Bake, uncovered, for 15 minutes. Add grapes to the pan and cook for 15 minutes more or until the pork reaches an internal temperature of 150°F.
Let stand for 5 minutes before slicing. Transfer to a platter and surround with grapes and any sauce in dish. Sprinkle with additional chopped fresh rosemary, if you like.

We serve with oven baked garlic potatoes and a tray dish of any veg available in the kitchen, on this occasion we used courgette and red peppers.



via Honey Balsamic Roasted Pork with Grapes.

chicken satay…..

One of the favourite dishes to hit the BBQ this summer, has been chicken kebabs with a satay sauce.  From my most favourite cookbook ever during the long summer daze, Ainsley Harriotts Barbeque Bible, I love preparing these easy chicken kebabs with the mix of spices I keep in the Beach House kitchen.

Spicy Speckled Peanut Sauce

(if you have peanut lovers at the party – double the quantities!)


  • 50g roasted salted peanuts
  • 2 tablespoons sunflower oil
  • 3 shallots, very thinly sliced
  • 2 garlic cloves, very thinly chopped
  • 1 chilli, deseeded and finely chopped
  • 50g crunchy peanut butter
  • 175ml coconut milk
  • 75ml water
  • 1 tablespoon dark muscovado (brown) sugar
  • 2 tablespoons lime juice
  • 1 teaspoon thai fish sauce
  • salt and cayenne pepper


Grind the peanuts in the food processor.  Heat the oil in a small pan, add the shallots and fry til golden brown.  Life out of the oil and set aside.  Add the garlic and chilli and fry until softened.  Add the ground peanuts, peanut butter, coconut milk, water and sugar, and simmer gently for 4-5 minutes until slightly thickened.  Stir in the fried onions, lime juice, thai fish sauce, and season to taste with a little salt and cayenne pepper.  Pour into a small bowl and serve warm.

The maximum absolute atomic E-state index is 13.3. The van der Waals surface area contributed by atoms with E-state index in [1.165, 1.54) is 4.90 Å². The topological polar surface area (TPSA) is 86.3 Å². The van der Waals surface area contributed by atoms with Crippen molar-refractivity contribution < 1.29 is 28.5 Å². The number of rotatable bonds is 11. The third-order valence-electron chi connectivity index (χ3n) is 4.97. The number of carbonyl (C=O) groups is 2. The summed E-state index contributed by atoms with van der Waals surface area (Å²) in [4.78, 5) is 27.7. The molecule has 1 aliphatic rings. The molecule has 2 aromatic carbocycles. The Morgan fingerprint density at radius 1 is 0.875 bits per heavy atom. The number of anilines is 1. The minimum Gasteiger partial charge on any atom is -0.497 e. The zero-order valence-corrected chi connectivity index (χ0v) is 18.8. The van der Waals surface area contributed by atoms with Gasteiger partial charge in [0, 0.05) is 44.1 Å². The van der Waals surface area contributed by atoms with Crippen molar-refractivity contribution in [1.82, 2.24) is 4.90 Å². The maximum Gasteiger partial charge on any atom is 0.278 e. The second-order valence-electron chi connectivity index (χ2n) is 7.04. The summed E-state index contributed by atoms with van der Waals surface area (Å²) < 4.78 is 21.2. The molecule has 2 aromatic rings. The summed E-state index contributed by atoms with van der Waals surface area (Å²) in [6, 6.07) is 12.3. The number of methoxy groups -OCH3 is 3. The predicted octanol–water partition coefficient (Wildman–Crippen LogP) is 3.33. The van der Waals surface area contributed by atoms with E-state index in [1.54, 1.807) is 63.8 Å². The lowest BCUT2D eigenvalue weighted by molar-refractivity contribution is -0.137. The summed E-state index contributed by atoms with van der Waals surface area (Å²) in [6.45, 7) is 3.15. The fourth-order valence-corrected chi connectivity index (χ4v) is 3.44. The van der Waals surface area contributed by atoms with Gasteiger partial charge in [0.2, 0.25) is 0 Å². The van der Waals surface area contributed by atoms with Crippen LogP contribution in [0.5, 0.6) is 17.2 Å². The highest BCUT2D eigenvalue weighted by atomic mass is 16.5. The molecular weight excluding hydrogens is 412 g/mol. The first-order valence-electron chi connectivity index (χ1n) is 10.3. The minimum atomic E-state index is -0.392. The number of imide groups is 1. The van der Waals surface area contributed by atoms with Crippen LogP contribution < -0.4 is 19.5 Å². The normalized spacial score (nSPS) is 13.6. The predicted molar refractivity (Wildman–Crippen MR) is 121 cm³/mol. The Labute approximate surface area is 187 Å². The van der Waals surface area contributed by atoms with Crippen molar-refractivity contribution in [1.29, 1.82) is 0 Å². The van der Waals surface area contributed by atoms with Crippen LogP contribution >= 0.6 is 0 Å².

Million Meaty Satay Sticks


  • 450g chicken fillets
  • 1 teaspoon cumin seeds
  • 1 teaspoon coriander seeds
  • 1/2 teaspoon fennel seeds
  • 1 stalk lemongrass (often difficult to find in France, so I often leave it out)
  • 4 shallots, finely chopped
  • 2 cloves garlic, finely chopped
  • 2 tablespoons of light soya sauce
  • 1 teaspoon ground turmeric
  • 1/2 teaspoon of salt
  • 1 tablespoon of light muscovado (or brown) sugar
  • 1/2 teaspoon curry powder
  • 4 tablespoons of coconut milk


Cut the meat into strips approximately 1cm wide.  Heat a frying pan over a high heat.  Add the cumin and coriander seeds and shake over the heat for a few minutes until they start to darken.  Grind to a fine powder with the fennel seeds in a pestle and mortar.  Remove the tough outer leaves from the lemongrass and roughly chop the tender core.  Put into the food processor with the shallots, garlic, and soy sauce and blend to a paste.

Scrape the mixture into a bowl and stir in the ground spices, turmeric, salt and sugar.  Stir in the meat and marinate for 2 hours at room temperature or overnight in the fridge.


Thread the cubes or strips onto the skewers.  Mix the coconut milk with the curry powder.